6. Illinois: In January, the Illini lost in the Rose Bowl. Saturday, the Illini lost in Kalamazoo. Western Michigan beat Illinois 23-17, and now the 5-5 Illini must beat Ohio State or Northwestern just to become bowl eligible.
5. Internet Expression: In the summer, OU freshman Josh Jarboe lost his scholarship with a violence-laced rap on YouTube. This week, Texas coach Mack Brown dismissed from the team backup center Buck Burnette, who on his Facebook page posted a racial slur about Barack Obama. The world wide web is not some insulated world where consequences don’t exist. It’s a pulpit.
4. West Virginia: The Mountaineers mounted a comeback for the ages, scoring 13 points in the final 72 seconds by every possible point production – touchdown, field goal, safety, 2-point conversion. But then Cincinnati won 26-23 in overtime, and WVU’s Big East title hopes are in jeopardy.
3. Jimmy Clausen: The beleaguered Notre Dame quarterback threw four interceptions in a 17-0 loss at Boston College, and the Irish now have been shut out three times in their last 19 games.
2. TCU: The Horned Frogs dominated Utah in their mid-major showdown, but TCU missed two late field goals and Utah quarterback Brian Johnson threw a 9-yard TD pass with 48 seconds left to knock the Frogs from BCS contention.
1. Zealousness: Two Alabama fans were shot to death over an argument about the LSU-Bama game, witnesses said. Can’t we all just get along?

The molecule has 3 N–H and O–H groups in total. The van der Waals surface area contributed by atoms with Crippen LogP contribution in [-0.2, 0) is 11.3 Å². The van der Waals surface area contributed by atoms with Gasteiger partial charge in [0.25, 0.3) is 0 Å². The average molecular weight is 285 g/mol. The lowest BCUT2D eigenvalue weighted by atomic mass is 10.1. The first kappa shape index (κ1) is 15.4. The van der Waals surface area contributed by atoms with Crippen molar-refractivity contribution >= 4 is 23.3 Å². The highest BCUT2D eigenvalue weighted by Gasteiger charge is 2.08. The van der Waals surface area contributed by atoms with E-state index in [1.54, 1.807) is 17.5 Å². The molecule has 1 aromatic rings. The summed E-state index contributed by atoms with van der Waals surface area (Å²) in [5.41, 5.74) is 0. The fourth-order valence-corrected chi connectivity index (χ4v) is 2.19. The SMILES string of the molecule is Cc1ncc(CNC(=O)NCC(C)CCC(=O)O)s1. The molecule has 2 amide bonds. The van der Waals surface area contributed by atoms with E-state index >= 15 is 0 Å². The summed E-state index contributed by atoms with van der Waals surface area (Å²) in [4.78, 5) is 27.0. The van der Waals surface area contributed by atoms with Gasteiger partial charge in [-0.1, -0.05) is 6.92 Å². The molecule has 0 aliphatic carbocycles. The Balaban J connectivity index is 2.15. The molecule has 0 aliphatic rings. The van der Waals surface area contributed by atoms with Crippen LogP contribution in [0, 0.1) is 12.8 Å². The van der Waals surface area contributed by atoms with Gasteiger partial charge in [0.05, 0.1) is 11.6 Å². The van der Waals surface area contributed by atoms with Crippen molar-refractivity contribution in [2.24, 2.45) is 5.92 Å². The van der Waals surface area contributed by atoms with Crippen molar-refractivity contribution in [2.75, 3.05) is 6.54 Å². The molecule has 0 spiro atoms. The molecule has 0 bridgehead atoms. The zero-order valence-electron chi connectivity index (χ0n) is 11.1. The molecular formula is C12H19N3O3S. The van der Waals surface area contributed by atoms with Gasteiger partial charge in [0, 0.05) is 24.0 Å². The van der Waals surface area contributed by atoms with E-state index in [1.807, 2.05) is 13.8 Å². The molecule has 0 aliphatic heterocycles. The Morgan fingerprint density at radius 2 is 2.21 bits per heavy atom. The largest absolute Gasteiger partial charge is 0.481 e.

DINING IN LUBBOCKA dining lesson I never learned until Saturday in Lubbock: don’t sit near the waiter’s station or the kitchen.
For lunch Saturday, we stopped at Triple J Chophouse and Brew Company in Lubbock’s Depot District. I’d been there before; solid place. I had a chicken pot pie. Excellent choice.
But we sat in a booth right next to the big counter in front of the grill and the brick oven. It’s interesting to watch cooks and chefs at work; not easy duty. From organization to culinary skills, those guys have to know what they’re doing. It’s sort of like watching the Food Network, except they’re juggling 8-10 things instead of the Martha Stewart gravy train.
There’s a downside, though. The waiters tend to hang out at the counter, waiting for orders, and you see them on their less-than-best behavior.
At a point when we were waiting on something – drinks, salad, I can’t remember which – our waiter paced in front of the counter, doing not much of anything. I guess he thought he was invisible.